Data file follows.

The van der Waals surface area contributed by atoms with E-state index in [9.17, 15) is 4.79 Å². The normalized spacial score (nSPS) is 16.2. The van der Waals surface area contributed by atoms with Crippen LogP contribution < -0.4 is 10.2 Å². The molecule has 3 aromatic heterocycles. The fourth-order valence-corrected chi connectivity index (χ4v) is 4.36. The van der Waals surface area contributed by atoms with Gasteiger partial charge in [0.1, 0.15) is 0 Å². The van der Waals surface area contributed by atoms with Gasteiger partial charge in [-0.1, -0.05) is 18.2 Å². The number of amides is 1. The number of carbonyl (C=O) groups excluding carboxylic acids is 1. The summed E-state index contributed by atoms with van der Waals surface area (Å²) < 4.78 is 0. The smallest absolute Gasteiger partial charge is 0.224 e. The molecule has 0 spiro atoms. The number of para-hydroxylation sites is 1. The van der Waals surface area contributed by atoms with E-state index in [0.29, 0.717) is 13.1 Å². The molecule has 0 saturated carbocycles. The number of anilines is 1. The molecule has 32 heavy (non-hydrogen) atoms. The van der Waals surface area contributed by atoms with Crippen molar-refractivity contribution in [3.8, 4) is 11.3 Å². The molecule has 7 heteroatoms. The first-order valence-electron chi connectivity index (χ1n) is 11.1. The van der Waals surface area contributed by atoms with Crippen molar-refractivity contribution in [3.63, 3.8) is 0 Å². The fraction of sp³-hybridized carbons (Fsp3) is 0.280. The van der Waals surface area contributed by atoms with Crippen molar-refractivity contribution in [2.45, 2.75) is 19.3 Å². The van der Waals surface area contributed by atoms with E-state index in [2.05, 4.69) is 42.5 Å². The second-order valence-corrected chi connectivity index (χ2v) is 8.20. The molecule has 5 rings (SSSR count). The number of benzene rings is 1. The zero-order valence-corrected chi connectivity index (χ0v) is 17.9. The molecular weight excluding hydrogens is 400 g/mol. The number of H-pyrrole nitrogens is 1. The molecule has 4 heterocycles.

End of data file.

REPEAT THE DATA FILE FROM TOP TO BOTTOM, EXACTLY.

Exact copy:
The van der Waals surface area contributed by atoms with E-state index in [9.17, 15) is 4.79 Å². The normalized spacial score (nSPS) is 16.2. The van der Waals surface area contributed by atoms with Crippen LogP contribution < -0.4 is 10.2 Å². The molecule has 3 aromatic heterocycles. The fourth-order valence-corrected chi connectivity index (χ4v) is 4.36. The van der Waals surface area contributed by atoms with Gasteiger partial charge in [0.1, 0.15) is 0 Å². The van der Waals surface area contributed by atoms with Gasteiger partial charge in [-0.1, -0.05) is 18.2 Å². The number of amides is 1. The number of carbonyl (C=O) groups excluding carboxylic acids is 1. The summed E-state index contributed by atoms with van der Waals surface area (Å²) < 4.78 is 0. The smallest absolute Gasteiger partial charge is 0.224 e. The molecule has 0 spiro atoms. The number of para-hydroxylation sites is 1. The van der Waals surface area contributed by atoms with E-state index in [0.29, 0.717) is 13.1 Å². The molecule has 0 saturated carbocycles. The number of anilines is 1. The molecule has 32 heavy (non-hydrogen) atoms. The van der Waals surface area contributed by atoms with Crippen molar-refractivity contribution in [3.8, 4) is 11.3 Å². The molecule has 7 heteroatoms. The first-order valence-electron chi connectivity index (χ1n) is 11.1. The van der Waals surface area contributed by atoms with Crippen molar-refractivity contribution in [3.63, 3.8) is 0 Å². The fraction of sp³-hybridized carbons (Fsp3) is 0.280. The van der Waals surface area contributed by atoms with Crippen molar-refractivity contribution in [2.45, 2.75) is 19.3 Å². The van der Waals surface area contributed by atoms with E-state index in [2.05, 4.69) is 42.5 Å². The second-order valence-corrected chi connectivity index (χ2v) is 8.20. The molecule has 5 rings (SSSR count). The number of benzene rings is 1. The zero-order valence-corrected chi connectivity index (χ0v) is 17.9. The molecular weight excluding hydrogens is 400 g/mol. The number of H-pyrrole nitrogens is 1. The molecule has 4 heterocycles.